Blog Post

March 7, 2016 Guest Blogger: Diana Anthony, ROMP Global

That’s why I like working in Zacapa: The ReMotion Knee in Action

I really like my work. How many people can say that?

I work for ROMP, the Range of Motion Project, and our mission is to spread independence through mobility. Close your eyes, and imagine having to choose between your arm and your leg, which would you cut off, if you had to? What if you didn’t have the choice? What if you woke up in the hospital and were missing one of your four limbs? One of the four tools we were given as physical beings to experience this world with?

I work in prosthetics, delivering O&P (orthotic and prosthetic) care to those who don’t have access to this care otherwise, whether that be due to social, geographical, or financial reasons.

What do I like about my work?

I like working in Zacapa, Guatemala because usually I work behind a computer. I know that that work is important too—there’s a lot of behind the scenes stuff that has to happen before all the magic happens, and we get to watch somebody walk independently for the first time in years, or ever.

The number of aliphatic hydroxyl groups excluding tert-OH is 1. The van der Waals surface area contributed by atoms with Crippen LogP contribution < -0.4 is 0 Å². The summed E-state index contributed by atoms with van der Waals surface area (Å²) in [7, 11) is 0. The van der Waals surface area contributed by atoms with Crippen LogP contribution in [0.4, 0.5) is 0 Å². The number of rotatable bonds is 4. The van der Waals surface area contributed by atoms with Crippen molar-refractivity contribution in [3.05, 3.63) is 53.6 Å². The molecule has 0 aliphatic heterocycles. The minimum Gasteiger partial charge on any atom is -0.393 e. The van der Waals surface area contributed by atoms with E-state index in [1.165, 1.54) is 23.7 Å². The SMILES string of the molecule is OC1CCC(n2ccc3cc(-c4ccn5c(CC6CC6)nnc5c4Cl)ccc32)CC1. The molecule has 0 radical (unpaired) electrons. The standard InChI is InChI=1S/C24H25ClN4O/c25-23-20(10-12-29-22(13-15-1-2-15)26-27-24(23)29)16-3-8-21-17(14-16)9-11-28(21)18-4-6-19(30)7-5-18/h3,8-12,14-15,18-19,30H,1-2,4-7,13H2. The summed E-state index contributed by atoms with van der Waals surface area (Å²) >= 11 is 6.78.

But that’s why I like working in Zacapa.

Because we get to watch somebody walk again. Before my eyes, I watch somebody accomplish something they never thought they would accomplish ever again. I’m still working behind a computer right now, but I’ve moved my temporary office into the patient room, the device delivery room. So I’m on a stool that’s about 6 inches high, translating documents and preparing agreements for future internship programs, but when I look up I simultaneously see three different patients walking for the first time in years. Some have faces lit up by a smile. Some have serious faces with brows furrowed in concentration. How lucky I am, I think to myself. That I get to be a part of this moment in somebody else’s life.

NUPOC

NUPOC (Northwestern University Prosthetics-Orthotics Center) prosthetist and physical therapist team up to gait-train a new transfemoral patient using the ReMotion Knee.